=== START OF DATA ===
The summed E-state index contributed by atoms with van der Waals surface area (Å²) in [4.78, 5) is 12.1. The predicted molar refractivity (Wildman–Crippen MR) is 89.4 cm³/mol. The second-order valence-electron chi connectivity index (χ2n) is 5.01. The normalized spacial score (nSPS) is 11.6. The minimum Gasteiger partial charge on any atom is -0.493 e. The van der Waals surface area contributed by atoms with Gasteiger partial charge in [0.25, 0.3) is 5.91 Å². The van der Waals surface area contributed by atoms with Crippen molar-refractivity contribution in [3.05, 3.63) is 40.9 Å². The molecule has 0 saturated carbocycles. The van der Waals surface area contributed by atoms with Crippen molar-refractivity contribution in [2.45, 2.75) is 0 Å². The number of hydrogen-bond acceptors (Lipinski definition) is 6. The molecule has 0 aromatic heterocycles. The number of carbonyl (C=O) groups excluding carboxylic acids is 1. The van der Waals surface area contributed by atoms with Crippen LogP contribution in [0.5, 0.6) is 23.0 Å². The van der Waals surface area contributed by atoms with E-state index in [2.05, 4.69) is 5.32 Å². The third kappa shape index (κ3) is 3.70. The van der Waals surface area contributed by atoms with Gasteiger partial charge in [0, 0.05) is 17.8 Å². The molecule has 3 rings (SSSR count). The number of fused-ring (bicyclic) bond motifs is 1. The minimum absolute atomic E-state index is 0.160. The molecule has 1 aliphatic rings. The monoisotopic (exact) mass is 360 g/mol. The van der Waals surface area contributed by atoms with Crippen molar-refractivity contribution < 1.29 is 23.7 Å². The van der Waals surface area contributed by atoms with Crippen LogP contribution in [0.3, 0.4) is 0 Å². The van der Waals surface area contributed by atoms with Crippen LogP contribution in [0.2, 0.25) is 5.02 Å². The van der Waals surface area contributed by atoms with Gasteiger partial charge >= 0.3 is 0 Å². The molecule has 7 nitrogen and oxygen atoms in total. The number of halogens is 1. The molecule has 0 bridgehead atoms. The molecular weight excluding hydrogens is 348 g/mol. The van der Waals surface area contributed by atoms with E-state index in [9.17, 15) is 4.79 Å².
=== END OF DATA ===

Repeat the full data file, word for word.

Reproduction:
The summed E-state index contributed by atoms with van der Waals surface area (Å²) in [4.78, 5) is 12.1. The predicted molar refractivity (Wildman–Crippen MR) is 89.4 cm³/mol. The second-order valence-electron chi connectivity index (χ2n) is 5.01. The normalized spacial score (nSPS) is 11.6. The minimum Gasteiger partial charge on any atom is -0.493 e. The van der Waals surface area contributed by atoms with Gasteiger partial charge in [0.25, 0.3) is 5.91 Å². The van der Waals surface area contributed by atoms with Crippen molar-refractivity contribution in [3.05, 3.63) is 40.9 Å². The molecule has 0 saturated carbocycles. The van der Waals surface area contributed by atoms with Crippen molar-refractivity contribution in [2.45, 2.75) is 0 Å². The number of hydrogen-bond acceptors (Lipinski definition) is 6. The molecule has 0 aromatic heterocycles. The number of carbonyl (C=O) groups excluding carboxylic acids is 1. The van der Waals surface area contributed by atoms with Crippen LogP contribution in [0.5, 0.6) is 23.0 Å². The van der Waals surface area contributed by atoms with E-state index in [2.05, 4.69) is 5.32 Å². The third kappa shape index (κ3) is 3.70. The van der Waals surface area contributed by atoms with Gasteiger partial charge in [0, 0.05) is 17.8 Å². The molecule has 3 rings (SSSR count). The number of fused-ring (bicyclic) bond motifs is 1. The minimum absolute atomic E-state index is 0.160. The molecule has 1 aliphatic rings. The monoisotopic (exact) mass is 360 g/mol. The van der Waals surface area contributed by atoms with Crippen molar-refractivity contribution < 1.29 is 23.7 Å². The van der Waals surface area contributed by atoms with Crippen LogP contribution in [0.3, 0.4) is 0 Å². The van der Waals surface area contributed by atoms with Crippen LogP contribution in [0.2, 0.25) is 5.02 Å². The van der Waals surface area contributed by atoms with Gasteiger partial charge >= 0.3 is 0 Å². The molecule has 7 nitrogen and oxygen atoms in total. The number of halogens is 1. The molecule has 0 bridgehead atoms. The molecular weight excluding hydrogens is 348 g/mol. The van der Waals surface area contributed by atoms with E-state index in [9.17, 15) is 4.79 Å².